Repair and restoration of gut health should be at the forefront of mind when assisting patients with Anorexia Nervosa (AN) to regain health and extends to all forms of eatings disorders.
Understandably, AN takes a toll on the body, in more ways than the eye can see and the gastrointestinal tract takes an under appreciated hit. Current treatment strategies are focused on weight restoration through increased kilojoule intake in the quickest manner possible. However, whilst this plan is often successful for weight restoration it fails to address the significant cluster of health ramifications of AN. Getting kilojoules in is a necessary start, but actually having the resources to assimilate and digest the good from the food eaten is vital if full recovery is to be achieved.
I believe most nutrition focused health care practitioners overlook repair and restoration of gut health. When treating patients seeking to recover from AN gut health is a significant focus of my treatment plans and is the key to a full recovery – the regaining of both physical and mental health.
There is a growing body of research linking communication between the intestinal microbiota and brain (ie gut-brain-axis). In light of this and the fact individuals with AN often present with comorbid anxiety and/or depression further research into AN and the intestinal microbiota is being undertaken. Specifically, new research is looking at the microbiota composition in AN patients versus ‘healthy’ controls. Kleiman et al (2015) found patients with AN compared to ‘healthy’ controls have a less diverse microbiota composition before and after weight restoration. Interestingly, decreased microbiota diversity is associated with greater depression, greater weight concern, shape concern and overall eating disorder psychopathology. Furthermore, results also showed a trending towards a healthier microbiota composition during weight restoration.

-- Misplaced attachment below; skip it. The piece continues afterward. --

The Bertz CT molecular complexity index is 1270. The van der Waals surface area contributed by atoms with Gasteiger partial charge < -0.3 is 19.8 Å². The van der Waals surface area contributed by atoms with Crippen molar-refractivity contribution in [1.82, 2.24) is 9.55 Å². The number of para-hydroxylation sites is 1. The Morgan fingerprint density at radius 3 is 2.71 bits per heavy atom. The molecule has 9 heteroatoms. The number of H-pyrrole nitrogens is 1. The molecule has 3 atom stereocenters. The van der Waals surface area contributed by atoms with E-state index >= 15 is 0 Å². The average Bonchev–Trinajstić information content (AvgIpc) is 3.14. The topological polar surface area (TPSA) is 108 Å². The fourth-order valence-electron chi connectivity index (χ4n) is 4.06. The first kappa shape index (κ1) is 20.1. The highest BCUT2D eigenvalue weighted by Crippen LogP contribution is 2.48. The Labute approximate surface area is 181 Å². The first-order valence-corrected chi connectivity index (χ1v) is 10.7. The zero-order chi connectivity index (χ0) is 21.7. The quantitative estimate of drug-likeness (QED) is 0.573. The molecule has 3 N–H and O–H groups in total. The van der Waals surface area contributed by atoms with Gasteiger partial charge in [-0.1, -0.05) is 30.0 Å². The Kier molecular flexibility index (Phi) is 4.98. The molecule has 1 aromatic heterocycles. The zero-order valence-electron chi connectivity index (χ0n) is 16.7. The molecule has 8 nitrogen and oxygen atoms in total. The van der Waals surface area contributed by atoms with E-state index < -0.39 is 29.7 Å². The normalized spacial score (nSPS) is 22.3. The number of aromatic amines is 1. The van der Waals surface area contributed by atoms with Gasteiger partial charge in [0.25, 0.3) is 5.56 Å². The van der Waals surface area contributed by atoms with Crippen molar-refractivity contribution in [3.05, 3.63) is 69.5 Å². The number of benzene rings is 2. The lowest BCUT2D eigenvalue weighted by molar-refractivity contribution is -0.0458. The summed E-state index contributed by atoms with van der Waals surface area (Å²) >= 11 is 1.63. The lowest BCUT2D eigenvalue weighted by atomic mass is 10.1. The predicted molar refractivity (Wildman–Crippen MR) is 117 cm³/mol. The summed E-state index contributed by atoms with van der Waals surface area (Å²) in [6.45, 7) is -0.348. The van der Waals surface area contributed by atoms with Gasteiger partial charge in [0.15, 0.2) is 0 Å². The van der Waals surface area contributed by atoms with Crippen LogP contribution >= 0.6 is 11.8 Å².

Further research is required in this area but at least attention is being paid to the need for consideration of therapeutic approaches which aim to manage AN via an area often overlooked.
When treatment plans are not getting results, perhaps taking a look at gut health is the missing piece of the puzzle?
Enjoy! Casey Dick | Passionate Dedicated Natural Nutritionist | Brisbane, Australia, Dietary Anorexia Nervosa, Bulimia Nervosa, Binge Eating Disorder, Orthorexia, Restrictive Eating, Body image, Picky Eating, Mindful Eating, Non-Dieting Approach, Healthy Relationship With Food, Healthy Weight Maintenance, Body Dysmorphic Disorder.